Yes, the biggest problem with this set is that Dominion is so consistently good that even excellent expansions stop being exciting. But it still ranks among the best, possibly second only to Dominion: Prosperity. It’s well worth buying.

Grade: A-

 

Friday (Game Review)

Friday box

Friday

As I said in my Origins re-cap, Friedemann Friese’s Friday is the first deck-building game since Dominion to truly work, and it does this by not trying to copy Dominion at all. Most notably, you don’t hold a hand of cards. After choosing a challenge to fight against, you draw a certain number and see what total strength they provide. Winning gives you that card in your hand – half of the card describes the challenge, while the other half has a fighting strength or special power to use later. If the drawn cards aren’t enough to win, you can either pay a health point to draw another, or you can give up, losing one health per point that you lost. But these losses are an important part of your strategy, because for each health lost in this way, you can trash one drawn card. With a theme based on Robinson Crusoe, you start the game very healthy, but weak. The goal is to get rid of the bad cards you start with and gain stronger ones, essentially turning into a tough survivalist who is just a few accidents away from death. Every time you go through your deck, a bad “aging” card gets shuffled in, adding another threat to stay on top of.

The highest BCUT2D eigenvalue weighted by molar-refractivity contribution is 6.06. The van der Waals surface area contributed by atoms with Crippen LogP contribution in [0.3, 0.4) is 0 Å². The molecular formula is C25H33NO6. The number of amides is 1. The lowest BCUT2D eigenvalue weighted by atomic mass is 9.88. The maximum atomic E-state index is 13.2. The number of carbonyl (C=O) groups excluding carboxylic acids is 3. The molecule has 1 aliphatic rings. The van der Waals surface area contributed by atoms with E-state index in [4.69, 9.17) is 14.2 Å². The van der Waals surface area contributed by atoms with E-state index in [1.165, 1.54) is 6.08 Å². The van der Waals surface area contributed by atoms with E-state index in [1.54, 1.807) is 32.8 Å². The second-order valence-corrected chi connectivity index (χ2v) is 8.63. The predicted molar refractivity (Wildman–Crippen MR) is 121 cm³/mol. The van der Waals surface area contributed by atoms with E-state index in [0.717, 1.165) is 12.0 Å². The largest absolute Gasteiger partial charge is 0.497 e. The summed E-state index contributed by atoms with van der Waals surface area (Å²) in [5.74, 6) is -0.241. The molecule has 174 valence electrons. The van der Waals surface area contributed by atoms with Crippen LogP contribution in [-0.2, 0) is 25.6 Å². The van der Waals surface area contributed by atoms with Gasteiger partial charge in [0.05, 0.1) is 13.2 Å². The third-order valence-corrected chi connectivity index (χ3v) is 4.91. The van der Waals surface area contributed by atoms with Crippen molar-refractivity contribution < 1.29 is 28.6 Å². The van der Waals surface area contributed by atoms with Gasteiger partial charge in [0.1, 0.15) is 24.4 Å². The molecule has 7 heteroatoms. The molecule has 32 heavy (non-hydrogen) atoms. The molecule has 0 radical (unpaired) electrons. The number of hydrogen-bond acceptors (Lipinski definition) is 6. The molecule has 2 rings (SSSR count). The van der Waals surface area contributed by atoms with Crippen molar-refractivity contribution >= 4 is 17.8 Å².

The middle of a game of Friday

The deck-building mechanic isn’t the only clever aspect, though. Friday is also a solitaire game. While some new games come with optional solitaire rules, this is the first modern one I’ve seen intended only for one player. As such, it’s a little difficult to judge. One friend I loaned it to pointed out that the various things you needed to keep track of felt too fiddly, and he’d rather use a computer if he’s playing solitaire. Personally, I thought the fiddliness was much easier to handle when I’m just counting points and special abilities in my head instead of justifying them to the table. Obviously, though, opinions about Friday will depend on factors different from multiplayer games.